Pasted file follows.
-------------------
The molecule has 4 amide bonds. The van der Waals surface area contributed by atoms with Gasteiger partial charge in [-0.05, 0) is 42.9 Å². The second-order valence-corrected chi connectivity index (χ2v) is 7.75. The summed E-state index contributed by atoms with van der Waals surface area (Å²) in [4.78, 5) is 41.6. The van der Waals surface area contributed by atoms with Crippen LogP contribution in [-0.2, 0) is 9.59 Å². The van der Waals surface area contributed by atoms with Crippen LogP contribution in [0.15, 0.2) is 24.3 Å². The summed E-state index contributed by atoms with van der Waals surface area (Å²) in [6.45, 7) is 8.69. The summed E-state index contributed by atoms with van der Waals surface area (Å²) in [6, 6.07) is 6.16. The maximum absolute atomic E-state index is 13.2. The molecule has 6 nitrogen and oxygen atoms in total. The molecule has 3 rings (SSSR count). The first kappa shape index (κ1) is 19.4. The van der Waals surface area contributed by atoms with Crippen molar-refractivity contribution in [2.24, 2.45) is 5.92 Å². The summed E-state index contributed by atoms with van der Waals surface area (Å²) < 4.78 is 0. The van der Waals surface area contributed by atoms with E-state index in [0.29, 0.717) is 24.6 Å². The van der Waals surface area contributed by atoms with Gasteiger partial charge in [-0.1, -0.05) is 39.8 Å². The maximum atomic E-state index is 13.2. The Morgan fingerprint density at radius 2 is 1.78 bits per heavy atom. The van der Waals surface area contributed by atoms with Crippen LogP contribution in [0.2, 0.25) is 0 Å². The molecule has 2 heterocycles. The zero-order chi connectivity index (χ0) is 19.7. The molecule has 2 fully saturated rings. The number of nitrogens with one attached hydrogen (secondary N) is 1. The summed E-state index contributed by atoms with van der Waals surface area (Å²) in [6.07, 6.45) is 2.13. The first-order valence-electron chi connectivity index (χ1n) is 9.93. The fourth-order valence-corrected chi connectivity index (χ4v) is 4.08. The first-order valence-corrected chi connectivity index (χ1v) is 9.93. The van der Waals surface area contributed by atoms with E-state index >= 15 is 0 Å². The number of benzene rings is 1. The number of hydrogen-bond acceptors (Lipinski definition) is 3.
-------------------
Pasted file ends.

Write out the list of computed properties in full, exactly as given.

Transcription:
The molecule has 4 amide bonds. The van der Waals surface area contributed by atoms with Gasteiger partial charge in [-0.05, 0) is 42.9 Å². The second-order valence-corrected chi connectivity index (χ2v) is 7.75. The summed E-state index contributed by atoms with van der Waals surface area (Å²) in [4.78, 5) is 41.6. The van der Waals surface area contributed by atoms with Crippen LogP contribution in [-0.2, 0) is 9.59 Å². The van der Waals surface area contributed by atoms with Crippen LogP contribution in [0.15, 0.2) is 24.3 Å². The summed E-state index contributed by atoms with van der Waals surface area (Å²) in [6.45, 7) is 8.69. The summed E-state index contributed by atoms with van der Waals surface area (Å²) in [6, 6.07) is 6.16. The maximum absolute atomic E-state index is 13.2. The molecule has 6 nitrogen and oxygen atoms in total. The molecule has 3 rings (SSSR count). The first kappa shape index (κ1) is 19.4. The van der Waals surface area contributed by atoms with Crippen molar-refractivity contribution in [2.24, 2.45) is 5.92 Å². The summed E-state index contributed by atoms with van der Waals surface area (Å²) < 4.78 is 0. The van der Waals surface area contributed by atoms with E-state index in [0.29, 0.717) is 24.6 Å². The van der Waals surface area contributed by atoms with Gasteiger partial charge in [-0.1, -0.05) is 39.8 Å². The maximum atomic E-state index is 13.2. The Morgan fingerprint density at radius 2 is 1.78 bits per heavy atom. The van der Waals surface area contributed by atoms with Crippen LogP contribution in [0.2, 0.25) is 0 Å². The molecule has 2 heterocycles. The zero-order chi connectivity index (χ0) is 19.7. The molecule has 2 fully saturated rings. The number of nitrogens with one attached hydrogen (secondary N) is 1. The summed E-state index contributed by atoms with van der Waals surface area (Å²) in [6.07, 6.45) is 2.13. The first-order valence-electron chi connectivity index (χ1n) is 9.93. The fourth-order valence-corrected chi connectivity index (χ4v) is 4.08. The first-order valence-corrected chi connectivity index (χ1v) is 9.93. The van der Waals surface area contributed by atoms with E-state index >= 15 is 0 Å². The number of benzene rings is 1. The number of hydrogen-bond acceptors (Lipinski definition) is 3.